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Abortion, Health Care, George Floyd: What Amy Coney Barrett Said (and Dodged)

U.S. Supreme Court nominee Judge Amy Coney Barrett arrives to continue the second day of her confirmation hearing before the Senate Judiciary Committee. Jim Lo Scalzo/Pool via REUTERS

President Donald Trump's Supreme Court nominee Amy Coney Barrett said on Tuesday at her U.S. Senate confirmation hearing she is not hostile to the Obamacare law, as Democrats have suggested, and declined to specify whether she believes landmark rulings legalizing abortion and gay marriage were properly decided.

U.S. Supreme Court Justice Ginsburg Dies at Age 87 From Pancreatic Cancer

U.S. Supreme Court Justice Ruth Bader Ginsburg delivers remarks during a discussion hosted by the Georgetown University Law Center in Washington, D.C., on September 12, 2019. REUTERS/Sarah Silbiger.

Ginsburg, who rose from a working class upbringing in New York City's borough of Brooklyn and prevailed over systematic sexism in the legal ranks to become one of America's best-known jurists, provided key votes in landmark rulings securing equal rights for women, expanding gay rights and safeguarding abortion rights.

U.S. Supreme Court Allows Public Money for Religious Schools

by Andrew Chung, Reuters 06-30-2020

Montana resident Kendra Espinoza, a key plaintiff in a major religious rights case argued before the U.S. Supreme Court, poses in front of the white marble court building with her daughters Naomi (right) and Sarah (left) in Washington, D.C., U.S., January 19, 2020. REUTERS/Will Dunham/File Photo

The U.S. Supreme Court narrowed the separation of church and state in a major ruling on Tuesday by endorsing Montana tax credits that helped pay for students to attend religious schools, a decision paving the way for more public funding of faith-based institutions.

U.S. Supreme Court Bolsters Trump's Power Over Rapid Deportation

The U.S. Supreme Court building is seen in Washington, D.C. Jan. 21, 2020. REUTERS/Will Dunham

The justices ruled 7-2 in favor of the administration. 

Supreme Court Allows Trump's 'Public Charge' Immigration Restriction

by Andrew Chung, Reuters 01-27-2020

The Supreme Court building is seen in Washington, D.C., Jan. 21, 2020. REUTERS/Will Dunham/File Photo

The Supreme Court gave the go-ahead on Monday for one of President Donald Trump's hardline immigration policies, allowing his administration to implement a rule denying legal permanent residency to certain immigrants deemed likely to require government assistance in the future.

Supreme Court Seems Poised to Allow Census Citizenship Question

Demonstrators gather outside the U.S. Supreme Courthouse in Washington, U.S., April 23, 2019. REUTERS/Shannon Stapleton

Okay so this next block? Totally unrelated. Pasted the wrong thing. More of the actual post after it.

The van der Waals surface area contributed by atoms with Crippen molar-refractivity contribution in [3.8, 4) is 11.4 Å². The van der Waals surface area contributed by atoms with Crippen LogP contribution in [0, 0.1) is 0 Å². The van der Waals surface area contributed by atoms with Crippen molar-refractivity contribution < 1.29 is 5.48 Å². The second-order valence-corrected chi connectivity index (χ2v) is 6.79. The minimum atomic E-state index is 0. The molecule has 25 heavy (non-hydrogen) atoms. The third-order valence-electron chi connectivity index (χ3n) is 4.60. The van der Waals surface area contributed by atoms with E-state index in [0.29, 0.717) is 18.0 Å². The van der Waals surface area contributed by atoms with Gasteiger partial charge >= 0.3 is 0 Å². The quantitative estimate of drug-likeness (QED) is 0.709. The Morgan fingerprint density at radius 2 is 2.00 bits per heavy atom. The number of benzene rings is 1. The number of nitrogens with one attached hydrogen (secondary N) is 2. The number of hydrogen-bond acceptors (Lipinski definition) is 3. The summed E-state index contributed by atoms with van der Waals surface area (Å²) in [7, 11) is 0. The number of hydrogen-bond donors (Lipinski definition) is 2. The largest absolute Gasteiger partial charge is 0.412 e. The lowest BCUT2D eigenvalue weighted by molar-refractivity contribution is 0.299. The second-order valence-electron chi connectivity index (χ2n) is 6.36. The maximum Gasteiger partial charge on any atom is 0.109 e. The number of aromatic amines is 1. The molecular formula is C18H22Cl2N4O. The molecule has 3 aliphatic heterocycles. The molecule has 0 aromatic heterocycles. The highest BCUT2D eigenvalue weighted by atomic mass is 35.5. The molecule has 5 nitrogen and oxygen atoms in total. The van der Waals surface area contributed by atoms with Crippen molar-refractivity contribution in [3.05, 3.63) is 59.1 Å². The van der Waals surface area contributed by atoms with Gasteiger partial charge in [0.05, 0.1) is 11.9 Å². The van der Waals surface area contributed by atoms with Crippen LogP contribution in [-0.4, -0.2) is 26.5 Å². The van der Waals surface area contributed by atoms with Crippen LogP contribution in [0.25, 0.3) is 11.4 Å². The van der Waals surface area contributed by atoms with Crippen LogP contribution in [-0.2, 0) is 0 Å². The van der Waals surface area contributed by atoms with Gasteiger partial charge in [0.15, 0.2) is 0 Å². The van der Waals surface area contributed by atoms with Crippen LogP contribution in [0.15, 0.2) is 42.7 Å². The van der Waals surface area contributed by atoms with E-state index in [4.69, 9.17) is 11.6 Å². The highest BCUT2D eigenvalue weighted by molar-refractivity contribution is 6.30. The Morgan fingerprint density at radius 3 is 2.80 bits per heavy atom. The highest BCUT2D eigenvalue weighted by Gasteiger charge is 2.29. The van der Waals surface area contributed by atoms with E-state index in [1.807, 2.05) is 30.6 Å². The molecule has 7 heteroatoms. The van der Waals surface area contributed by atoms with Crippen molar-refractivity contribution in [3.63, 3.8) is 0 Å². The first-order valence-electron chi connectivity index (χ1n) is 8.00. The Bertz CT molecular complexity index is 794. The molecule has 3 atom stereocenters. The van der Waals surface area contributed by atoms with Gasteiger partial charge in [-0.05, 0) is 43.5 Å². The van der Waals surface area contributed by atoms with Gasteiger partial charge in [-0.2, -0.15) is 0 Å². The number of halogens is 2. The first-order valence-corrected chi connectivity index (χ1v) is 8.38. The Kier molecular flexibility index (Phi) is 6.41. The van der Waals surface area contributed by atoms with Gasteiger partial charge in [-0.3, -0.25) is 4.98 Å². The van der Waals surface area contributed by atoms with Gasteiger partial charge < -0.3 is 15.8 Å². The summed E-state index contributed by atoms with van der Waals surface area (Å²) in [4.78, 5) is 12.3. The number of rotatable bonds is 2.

The court has a 5-4 conservative majority and has backed Trump in other high-profile cases. Conservative justices indicated a citizenship question would be eminently reasonable, noting that other countries use such questions and that the United States has done so in the past in one form or another.

Supreme Court Lets Trump Transgender Troop Restrictions Take Effect

by Andrew Chung, Reuters 01-22-2019

The flag of diversity flutters at the U.S. Embassy in San Jose, Costa Rica June 3, 2016. REUTERS/Juan Carlos Ulate/File Photo

The U.S. Supreme Court on Tuesday let President Donald Trump enforce his policy barring certain transgender people from joining or staying in the military as the justices put on hold lower court rulings blocking the plan on constitutional grounds. 

Supreme Court Upholds Ohio Voter Registration Purge Policy

by Andrew Chung, Reuters 06-11-2018

Police officers stand in front of the U.S. Supreme Court in Washington, DC, U.S., January 19, 2018. REUTERS/Eric Thayer/File Photo

Voters purged from registration rolls who sued to challenge the policy in the Republican-governed state argued that the practice illegally erased thousands of voters from registration rolls and disproportionately impacted racial minorities and poor people who tend to back Democratic candidates.

Supreme Court Restricts Deportations of Immigrant Felons

by Andrew Chung, Reuters 04-17-2018

Supreme Court in Washington, DC, Jan. 19, 2018. REUTERS/Eric Thayer/File Photo

The U.S. Supreme Court ruled on Tuesday that an immigration statute requiring the deportation of noncitizens who commit felonies is unlawfully vague in a decision that could limit the Trump administration's ability to step up the removal of immigrants with criminal records. The court, in a 5-4 ruling in which President Donald Trump's conservative appointee Neil Gorsuch joined the court's four liberal justices, sided with convicted California burglar James Garcia Dimaya, a legal immigrant from the Philippines.

Democrats Amass Support Needed to Block Senate Vote on Gorsuch

Senator Lindsey Graham, a Republican committee member, expressed regret that his party would be forced to change the Senate rules and said the "damage done to the Senate's going to be real."

"If we have to, we will change the rules, and it looks like we're going to have to. I hate that. I really, really do," Graham said.